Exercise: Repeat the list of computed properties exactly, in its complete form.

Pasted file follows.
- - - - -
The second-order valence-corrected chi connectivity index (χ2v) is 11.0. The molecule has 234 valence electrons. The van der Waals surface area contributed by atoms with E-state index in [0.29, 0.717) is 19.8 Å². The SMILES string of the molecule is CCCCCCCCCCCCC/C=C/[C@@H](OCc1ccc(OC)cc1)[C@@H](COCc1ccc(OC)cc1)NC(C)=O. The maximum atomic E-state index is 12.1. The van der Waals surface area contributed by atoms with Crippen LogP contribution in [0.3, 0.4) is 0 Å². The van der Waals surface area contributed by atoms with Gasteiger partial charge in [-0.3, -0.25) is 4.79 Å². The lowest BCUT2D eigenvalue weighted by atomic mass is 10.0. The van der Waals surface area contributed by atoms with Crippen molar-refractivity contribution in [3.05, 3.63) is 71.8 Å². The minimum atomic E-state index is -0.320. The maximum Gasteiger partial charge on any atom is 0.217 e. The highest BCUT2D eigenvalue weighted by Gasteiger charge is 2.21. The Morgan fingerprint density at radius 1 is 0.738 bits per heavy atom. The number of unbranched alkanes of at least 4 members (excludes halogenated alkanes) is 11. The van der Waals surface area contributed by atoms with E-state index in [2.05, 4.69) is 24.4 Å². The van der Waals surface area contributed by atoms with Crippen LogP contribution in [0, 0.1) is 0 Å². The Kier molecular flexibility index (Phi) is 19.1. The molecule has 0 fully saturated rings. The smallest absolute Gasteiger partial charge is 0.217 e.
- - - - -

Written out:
The second-order valence-corrected chi connectivity index (χ2v) is 11.0. The molecule has 234 valence electrons. The van der Waals surface area contributed by atoms with E-state index in [0.29, 0.717) is 19.8 Å². The SMILES string of the molecule is CCCCCCCCCCCCC/C=C/[C@@H](OCc1ccc(OC)cc1)[C@@H](COCc1ccc(OC)cc1)NC(C)=O. The maximum atomic E-state index is 12.1. The van der Waals surface area contributed by atoms with Crippen LogP contribution in [0.3, 0.4) is 0 Å². The van der Waals surface area contributed by atoms with Gasteiger partial charge in [-0.3, -0.25) is 4.79 Å². The lowest BCUT2D eigenvalue weighted by atomic mass is 10.0. The van der Waals surface area contributed by atoms with Crippen molar-refractivity contribution in [3.05, 3.63) is 71.8 Å². The minimum atomic E-state index is -0.320. The maximum Gasteiger partial charge on any atom is 0.217 e. The highest BCUT2D eigenvalue weighted by Gasteiger charge is 2.21. The Morgan fingerprint density at radius 1 is 0.738 bits per heavy atom. The number of unbranched alkanes of at least 4 members (excludes halogenated alkanes) is 11. The van der Waals surface area contributed by atoms with E-state index in [2.05, 4.69) is 24.4 Å². The van der Waals surface area contributed by atoms with Crippen LogP contribution in [0, 0.1) is 0 Å². The Kier molecular flexibility index (Phi) is 19.1. The molecule has 0 fully saturated rings. The smallest absolute Gasteiger partial charge is 0.217 e.